Add a healthy dose of white rice, your expertise in mixing that with the “bhajas” like an expert masseur’s bare fingers kneading thru your tight muscles and you have successfully created the first course of a Bengali meal. The last course is usually an antacid. For every Bengali meal worth writing home about is bookended by a loud burp first and then an “ombol” – acid induced indigestion – a couple of hours later.
You will get an idea about how frying is deeply embedded in our psyche when I tell you how many of our idioms involve frying. You are just being lazy? That is frying “bheranda”. Because we tend to be very lazy (but intellectually sharp), we have another one to separate the degrees of laziness – frying “khoi”. Want to prove innocence? You do not know how to turn your fried “maach” over to eat it. And so on and so forth…
After finishing up with DN, I went down to see if I could get myself a light dinner. There is nothing light about the full spread of a JW Marriott dinner. By the time I am done surveying what is on display, I usually forget what I had seen in the first half. So, to narrow my scope, I went straight to the Bengali corner.
Not to be disappointed, you can see (the picture is a little indistinct) your familiar – “jhuri aloo-bhaja”, “potol-bhaja”, “begun-bhaja”, “corola-bhaja”, “eta-bhaja”, “seta-bhaja” … and then the rice!!
Somehow felt very comforted that I am back to my roots!!!
- Meeting my first cousin… for the first time!! Jul 8, 2023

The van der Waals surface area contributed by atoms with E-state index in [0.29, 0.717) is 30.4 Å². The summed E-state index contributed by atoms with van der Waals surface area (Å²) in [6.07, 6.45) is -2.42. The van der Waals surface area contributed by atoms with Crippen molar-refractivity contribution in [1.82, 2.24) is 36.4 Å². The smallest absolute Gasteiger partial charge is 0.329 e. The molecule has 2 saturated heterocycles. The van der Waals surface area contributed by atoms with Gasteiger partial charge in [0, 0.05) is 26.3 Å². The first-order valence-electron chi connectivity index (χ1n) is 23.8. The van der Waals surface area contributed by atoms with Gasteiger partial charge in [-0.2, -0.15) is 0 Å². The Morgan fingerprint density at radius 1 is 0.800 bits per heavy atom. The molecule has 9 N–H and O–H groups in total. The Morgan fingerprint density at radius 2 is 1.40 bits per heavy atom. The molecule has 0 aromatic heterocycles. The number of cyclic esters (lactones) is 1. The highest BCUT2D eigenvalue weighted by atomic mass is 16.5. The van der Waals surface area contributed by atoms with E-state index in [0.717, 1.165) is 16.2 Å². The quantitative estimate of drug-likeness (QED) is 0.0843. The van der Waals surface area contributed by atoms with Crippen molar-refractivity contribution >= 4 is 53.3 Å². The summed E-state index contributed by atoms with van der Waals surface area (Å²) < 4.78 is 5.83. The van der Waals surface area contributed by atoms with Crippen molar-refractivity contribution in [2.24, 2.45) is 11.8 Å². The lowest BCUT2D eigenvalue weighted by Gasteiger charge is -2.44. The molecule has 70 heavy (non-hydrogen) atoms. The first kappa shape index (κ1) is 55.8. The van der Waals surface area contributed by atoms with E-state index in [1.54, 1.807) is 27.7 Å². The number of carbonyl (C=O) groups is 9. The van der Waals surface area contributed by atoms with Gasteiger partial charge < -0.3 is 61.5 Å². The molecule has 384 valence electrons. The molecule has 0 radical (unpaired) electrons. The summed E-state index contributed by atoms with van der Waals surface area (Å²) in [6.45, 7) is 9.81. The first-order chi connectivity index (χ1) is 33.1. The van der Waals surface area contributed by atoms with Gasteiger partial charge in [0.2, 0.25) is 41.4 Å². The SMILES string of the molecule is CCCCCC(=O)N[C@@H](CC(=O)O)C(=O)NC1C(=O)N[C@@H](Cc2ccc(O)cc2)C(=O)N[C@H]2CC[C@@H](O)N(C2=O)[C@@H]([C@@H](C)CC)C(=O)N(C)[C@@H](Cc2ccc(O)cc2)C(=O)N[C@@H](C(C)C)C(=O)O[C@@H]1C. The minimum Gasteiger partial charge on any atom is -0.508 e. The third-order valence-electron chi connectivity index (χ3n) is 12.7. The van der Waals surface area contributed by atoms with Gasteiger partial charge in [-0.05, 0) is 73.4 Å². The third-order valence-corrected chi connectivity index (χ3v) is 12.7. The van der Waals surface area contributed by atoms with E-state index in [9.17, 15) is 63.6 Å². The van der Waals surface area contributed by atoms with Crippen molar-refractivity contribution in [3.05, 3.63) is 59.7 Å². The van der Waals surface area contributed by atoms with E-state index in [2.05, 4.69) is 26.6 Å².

I have fourteen first cousins in all. They all live within about 80 miles of each other – other than the eldest one, who is no more. I am fairly close to all of them. Except one! Who I had not met in my entire life!! Till today!! Two decades my junior, I am not sure I have talked to her much ever by phone either. This time, over Whatsapp, we had arranged for me to meet her first among all my first cousins!
Going by some of the pictures below, you would not have realized that we do not get to see each other much!! Most of the laughter was around remembering stories of my parents’ siblings!!
- Started Kolkata stay on a “relatively” high note!! Jul 8, 2023
As I have noted before, this trip to India in the post-parent era is focused on catching up with as many relatives as I can – the families of my father’s and mother’s siblings.
I hit a high note right in the beginning when, before I could meet any relatives, the moment I stepped out of the elevator, I ran into my old friend Tathagata and his daughter Tia from Dallas days!! Apparently, there are here to meet family too!!
- Getting dad’s side first cousins together Jul 9, 2023
This is from my dad’s side. Three surviving first cousins and five first cousins, once removed.
Some of them I am seeing for the first time, some for the second time and most after many decades. In fact, I am sure that the last time the first cousins and my own siblings and I sat down at a table together had to be back in our paternal village.
The best part was getting to know my first cousins, once removed. Always impressed by the new generation!
- The parties just rolled into each other Jul 9, 2023
- The lesser known William Tell Jul 9, 2023
- Change of pace! Jul 10, 2023
After having more than my generous share of meeting relatives, decided to change up and visit an old teacher of mine. He taught me math – but he is also my friend Mousumi’s father. So, I alternate between addressing him as “Sir” and “Kaku” (Uncle).
We started discussing the concept of Time – as viewed by the Theory of Relativity (which I think I understand somewhat ) and that as viewed by Quantum Theory (which I am having great difficulty comprehending). But we could not finish the discussions since I was running out of time. (more people to meet).
I did get a call from him the next day suggesting we should continue with our discussions. I might have to do the next bout over Zoom!!